The Bionic Man #7

The Bionic Man #7

Writer: Kevin Smith, Phil Hester Artist: Jonathan Lau Publisher: Dynamite Entertainment Release Date: February 29, 2012 Cover Price: $3.99 Critic Reviews: 3
7.2Critic Rating
N/AUser Rating

Steve is reunited with Jaime for the first time since his transformation, but can even his true love find a place in her heart for a lover who is now more machine than man? The truth about the homicidal Hull's origin and its ties to Oscar Goldman come out, and Steve learns that being an O.S.I. agent is a lifetime commitment... sometimes an involuntary one.

  • 9.5
    A Comic Book Blog - Jamie Insalaco Apr 4, 2012

    This issue is pretty damn good – I admit I was surprised. This is just good old fashioned story telling coupled with great art. Sure, it has that standard cliff hanger ending, but Steve is left with a decision to make; it's not as though he's hanging off a literal cliff or something. Many long standing questions were answered, points were made and the rest of the story is on a collision course with who the characters will choose to be, what they'll decide to do next. This issue is great fun and compared to the previous issue's sparse text, nets perhaps the series highest word count. Read Full Review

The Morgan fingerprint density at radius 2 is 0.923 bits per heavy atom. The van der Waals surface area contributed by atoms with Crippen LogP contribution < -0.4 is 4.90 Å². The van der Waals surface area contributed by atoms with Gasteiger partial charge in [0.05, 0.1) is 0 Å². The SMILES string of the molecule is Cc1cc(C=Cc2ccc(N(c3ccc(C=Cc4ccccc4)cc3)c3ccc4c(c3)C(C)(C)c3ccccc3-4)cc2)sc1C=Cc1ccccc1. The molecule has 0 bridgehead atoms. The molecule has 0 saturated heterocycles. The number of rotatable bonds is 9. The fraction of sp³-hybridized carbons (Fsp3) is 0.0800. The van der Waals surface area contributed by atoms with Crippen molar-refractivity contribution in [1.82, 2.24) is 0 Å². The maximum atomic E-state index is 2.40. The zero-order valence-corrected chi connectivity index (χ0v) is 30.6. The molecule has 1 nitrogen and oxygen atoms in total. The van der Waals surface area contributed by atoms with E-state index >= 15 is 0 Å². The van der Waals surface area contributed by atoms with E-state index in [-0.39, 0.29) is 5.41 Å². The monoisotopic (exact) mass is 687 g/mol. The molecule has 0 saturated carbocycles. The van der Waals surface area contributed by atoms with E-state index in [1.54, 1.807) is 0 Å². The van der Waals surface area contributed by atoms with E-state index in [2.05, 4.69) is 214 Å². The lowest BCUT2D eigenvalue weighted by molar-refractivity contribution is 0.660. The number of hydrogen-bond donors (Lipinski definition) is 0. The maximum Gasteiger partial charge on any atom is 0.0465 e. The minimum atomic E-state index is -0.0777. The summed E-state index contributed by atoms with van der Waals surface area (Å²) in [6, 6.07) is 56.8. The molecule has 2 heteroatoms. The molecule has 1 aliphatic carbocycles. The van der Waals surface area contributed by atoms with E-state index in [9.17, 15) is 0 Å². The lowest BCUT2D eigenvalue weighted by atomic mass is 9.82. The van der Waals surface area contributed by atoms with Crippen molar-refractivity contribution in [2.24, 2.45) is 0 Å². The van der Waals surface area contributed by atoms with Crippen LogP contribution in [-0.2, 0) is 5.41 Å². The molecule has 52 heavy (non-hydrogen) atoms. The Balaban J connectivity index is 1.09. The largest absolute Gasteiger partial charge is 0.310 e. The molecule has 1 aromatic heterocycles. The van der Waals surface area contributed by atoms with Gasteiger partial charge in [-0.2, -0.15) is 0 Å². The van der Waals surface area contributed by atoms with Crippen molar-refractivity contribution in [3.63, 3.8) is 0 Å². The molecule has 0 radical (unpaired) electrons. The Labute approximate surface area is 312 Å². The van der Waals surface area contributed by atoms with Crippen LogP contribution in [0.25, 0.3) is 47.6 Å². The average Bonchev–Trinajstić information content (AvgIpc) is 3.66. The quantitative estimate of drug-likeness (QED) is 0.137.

• 8.0
    Comic Vine - Tony 'G-Man' Guerrero Feb 29, 2012

    This is the issue many have been waiting for. Steve and Jaime are finally reunited. Revelations are made in that situation and Steve even finds out more about himself and the organization he's working for. Hester and Lau continue to be a great team and asset for Dynamite Entertainment. The classic characters have been given a modern twist and seeing how it all unfolds has been enjoyable. Due to the revelations in this issue, the action is cut a little short but it's good to have a little downtime in order to build up the story. Read Full Review

  • 4.0
    Comic Book Resources - Ryan K. Lindsay Feb 29, 2012

    "The Bionic Man" #7 is a comic with interesting ideas and fights that translates well onto the page. The rest of the book is filled with talking heads, which could be forgiven if those many open mouths gave us more than cheap gags and exposition. It's hard to tell if the source material of Kevin Smith's movie script was poor or if it simply doesn't work in this new medium. Read Full Review

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